reference request – What are some advanced background topics I’ll need for distributed systems and networks research?

I am a new graduate student in Computer Science who would like to be able to read and understand modern and new distributed systems research papers. My current background / courses and understanding is in the level of undergraduate and beginner graduate level courses in:

  • Networks (TCP/IP stack and applications)
  • Distributed Systems (Graduate level course with Time (logical/vector clocks), 2PC and 3PC, Multicast and membership, election, Consistency , Consensus and Quorums (Paxos), DHTs and Overlays and some modern applications like ZooKeeper etc)
  • Undergraduate Algorithms, Discrete Mathematics and Theory of Computation (basic DFA/NFA and intro to Turing Machines with no rigorous mathematics)

However, I find this background insufficient to read modern research in networks and distributed systems and in particular, I am not aware of modern protocols like QUIC and the formal methods mentioned in the papers which I believe include some sort of model checking and the likes. Also many of the topics I have mentioned above in distributed systems – I lack the background to verify and prove correctness of these protocols and even follow the proofs that they have given.

Any suggestions on a reading list that can prepare me to be in a position to understand modern research in this area would be very helpful.

depth of field – How can I maximize the “blurry background, sharp subject” (bokeh) effect?

Here’s how to make the background as blurry as possible while keeping the subject sharp.

It’s the contrast between a sharp subject and a very blurry background that makes this effect stand out. Simply setting a wide aperture and getting a shallow depth of field is not how you get this effect, because then the subject may not be fully in focus. Background blur depends not just on the aperture setting, but also on the positioning of the camera, subject, and background, and on the the focal length of the lens.

First, decide how large the subject should appears within the frame. That’s the magnification (relative to the frame size, ignoring differences between formats). The magnification is an important aspect of the composition that will probably override all other considerations for sharpness and blurriness, so this procedure assumes the relative magnification will be decided first and held constant.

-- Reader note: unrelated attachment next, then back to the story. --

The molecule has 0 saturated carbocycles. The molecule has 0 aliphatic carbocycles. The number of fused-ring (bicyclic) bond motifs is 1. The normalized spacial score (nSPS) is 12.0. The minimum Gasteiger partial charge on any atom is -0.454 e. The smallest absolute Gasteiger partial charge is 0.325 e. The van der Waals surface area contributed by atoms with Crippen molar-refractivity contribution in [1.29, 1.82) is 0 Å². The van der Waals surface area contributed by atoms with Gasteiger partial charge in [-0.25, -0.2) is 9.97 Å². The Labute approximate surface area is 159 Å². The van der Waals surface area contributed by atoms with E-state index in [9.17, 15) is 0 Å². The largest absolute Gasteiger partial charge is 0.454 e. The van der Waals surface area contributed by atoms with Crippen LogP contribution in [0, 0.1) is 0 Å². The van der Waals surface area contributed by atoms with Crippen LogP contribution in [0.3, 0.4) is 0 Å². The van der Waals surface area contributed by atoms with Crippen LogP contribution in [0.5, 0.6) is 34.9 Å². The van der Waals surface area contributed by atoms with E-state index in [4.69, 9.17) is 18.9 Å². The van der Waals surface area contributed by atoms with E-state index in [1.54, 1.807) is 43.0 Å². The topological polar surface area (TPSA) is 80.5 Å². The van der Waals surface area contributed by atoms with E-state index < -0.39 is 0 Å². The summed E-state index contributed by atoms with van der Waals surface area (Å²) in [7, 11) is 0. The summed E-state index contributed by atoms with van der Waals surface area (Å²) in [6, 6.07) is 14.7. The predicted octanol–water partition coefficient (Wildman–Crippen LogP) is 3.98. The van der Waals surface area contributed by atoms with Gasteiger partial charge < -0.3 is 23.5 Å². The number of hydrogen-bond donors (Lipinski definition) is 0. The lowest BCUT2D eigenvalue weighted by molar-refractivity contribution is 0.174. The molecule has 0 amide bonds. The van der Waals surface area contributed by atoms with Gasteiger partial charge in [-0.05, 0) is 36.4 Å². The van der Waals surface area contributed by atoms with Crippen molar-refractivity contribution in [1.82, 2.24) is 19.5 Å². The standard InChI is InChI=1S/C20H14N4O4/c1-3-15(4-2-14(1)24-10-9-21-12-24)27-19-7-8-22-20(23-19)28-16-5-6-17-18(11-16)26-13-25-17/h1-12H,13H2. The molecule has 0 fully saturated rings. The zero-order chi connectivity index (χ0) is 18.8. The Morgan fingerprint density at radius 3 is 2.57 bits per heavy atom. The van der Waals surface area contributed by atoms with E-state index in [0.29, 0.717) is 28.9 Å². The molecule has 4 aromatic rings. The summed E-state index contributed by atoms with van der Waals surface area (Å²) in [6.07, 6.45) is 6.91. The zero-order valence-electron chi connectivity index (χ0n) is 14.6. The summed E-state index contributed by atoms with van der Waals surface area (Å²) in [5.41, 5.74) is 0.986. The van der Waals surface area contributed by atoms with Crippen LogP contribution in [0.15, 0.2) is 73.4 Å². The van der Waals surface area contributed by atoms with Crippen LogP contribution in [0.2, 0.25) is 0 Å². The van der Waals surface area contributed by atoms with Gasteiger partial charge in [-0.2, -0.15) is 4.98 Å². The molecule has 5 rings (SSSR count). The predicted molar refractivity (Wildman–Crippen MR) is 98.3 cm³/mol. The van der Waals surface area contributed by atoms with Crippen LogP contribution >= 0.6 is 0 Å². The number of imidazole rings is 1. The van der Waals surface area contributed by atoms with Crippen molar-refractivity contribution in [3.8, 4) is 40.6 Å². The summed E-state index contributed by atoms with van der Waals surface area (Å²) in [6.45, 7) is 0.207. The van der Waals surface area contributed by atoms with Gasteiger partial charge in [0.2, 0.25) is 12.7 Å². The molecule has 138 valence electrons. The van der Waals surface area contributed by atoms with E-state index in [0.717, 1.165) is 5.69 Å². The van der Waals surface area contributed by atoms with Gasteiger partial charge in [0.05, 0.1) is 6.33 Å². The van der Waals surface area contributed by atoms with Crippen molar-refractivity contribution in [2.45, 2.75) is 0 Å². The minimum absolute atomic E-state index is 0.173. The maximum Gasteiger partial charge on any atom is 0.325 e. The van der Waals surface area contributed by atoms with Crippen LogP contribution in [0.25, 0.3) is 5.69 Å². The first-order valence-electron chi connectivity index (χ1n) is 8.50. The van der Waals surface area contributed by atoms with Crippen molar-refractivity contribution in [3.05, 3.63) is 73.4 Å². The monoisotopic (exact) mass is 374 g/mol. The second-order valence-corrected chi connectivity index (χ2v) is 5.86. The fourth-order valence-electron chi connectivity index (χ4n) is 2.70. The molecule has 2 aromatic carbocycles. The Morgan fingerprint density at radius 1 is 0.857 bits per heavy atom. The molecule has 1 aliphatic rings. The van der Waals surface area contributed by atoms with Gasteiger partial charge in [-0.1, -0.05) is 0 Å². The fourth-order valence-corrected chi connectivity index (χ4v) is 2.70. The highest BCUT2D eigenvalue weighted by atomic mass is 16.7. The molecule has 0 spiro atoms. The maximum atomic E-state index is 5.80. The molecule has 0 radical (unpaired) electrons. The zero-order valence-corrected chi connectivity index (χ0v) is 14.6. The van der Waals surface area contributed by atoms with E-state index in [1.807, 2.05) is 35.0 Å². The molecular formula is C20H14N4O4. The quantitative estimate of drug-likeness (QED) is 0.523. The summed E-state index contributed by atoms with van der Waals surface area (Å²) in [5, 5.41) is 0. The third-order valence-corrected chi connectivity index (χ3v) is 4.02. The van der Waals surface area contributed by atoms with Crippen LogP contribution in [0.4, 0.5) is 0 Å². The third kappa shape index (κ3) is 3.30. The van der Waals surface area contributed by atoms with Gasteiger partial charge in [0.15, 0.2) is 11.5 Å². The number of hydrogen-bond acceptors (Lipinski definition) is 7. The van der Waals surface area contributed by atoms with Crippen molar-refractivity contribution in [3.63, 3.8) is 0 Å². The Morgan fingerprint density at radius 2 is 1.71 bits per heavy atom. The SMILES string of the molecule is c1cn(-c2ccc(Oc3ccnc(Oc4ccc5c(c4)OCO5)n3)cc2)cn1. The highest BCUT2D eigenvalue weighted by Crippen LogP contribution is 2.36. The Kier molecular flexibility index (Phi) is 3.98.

Next, find the largest aperture (smallest f-number) that keeps the subject entirely in sharp focus. That means the focus field must be just deep enough to include the subject front-to-back, with nothing in front of or behind the subject in sharp focus. Focus must also be set accurately to include the entire subject. Note that the subject appearing sharp on a screen (or in a print) depends on how it is viewed. If you are viewing the image on a screen at reduced resolution or from a far distance, more of the image will appear sharp (that is, the focus field will be deeper). So try to emulate the final viewing conditions as best you can. If you want the image to appear sharp according to the limit of your camera’s resolution, use your camera’s focus magnification feature to zoom in all the way as you are adjusting the aperture and focus. For a given magnification and format, the focus field’s depth depends largely on the f-number, and is largely independent of the distance between the camera and the subject, and the focal length. So with the aperture now set, it shouldn’t require much adjustment from this point on. (Though with the subject very close to the camera and with a very wide lens, the focus field is deeper for a given f-number and format.)

With the magnification and the f-number now set and held constant, background blur is maximized by maximizing the camera-to-subject distance and the subject-to-background distance. Longer focal length lenses let you move the camera further from the subject and increase the background blur while maintaining the desired magnification.

Shooting indoors, where the camera-to-background distance is constrained, background blur is maximized by placing the camera as far as possible from the background, and placing the subject halfway in between. If your longest lens doesn’t give you enough magnification, move the subject closer until you get the magnification you want.

Shooting outdoors where the distance to the background is large, use your longest lens and back the camera far enough away from the subject to achieve the desired magnification. A more distant background will appear blurrier, but the effect increases more slowly as the distance approaches infinity, so don’t worry about trying to make the subject-to-background distance really large.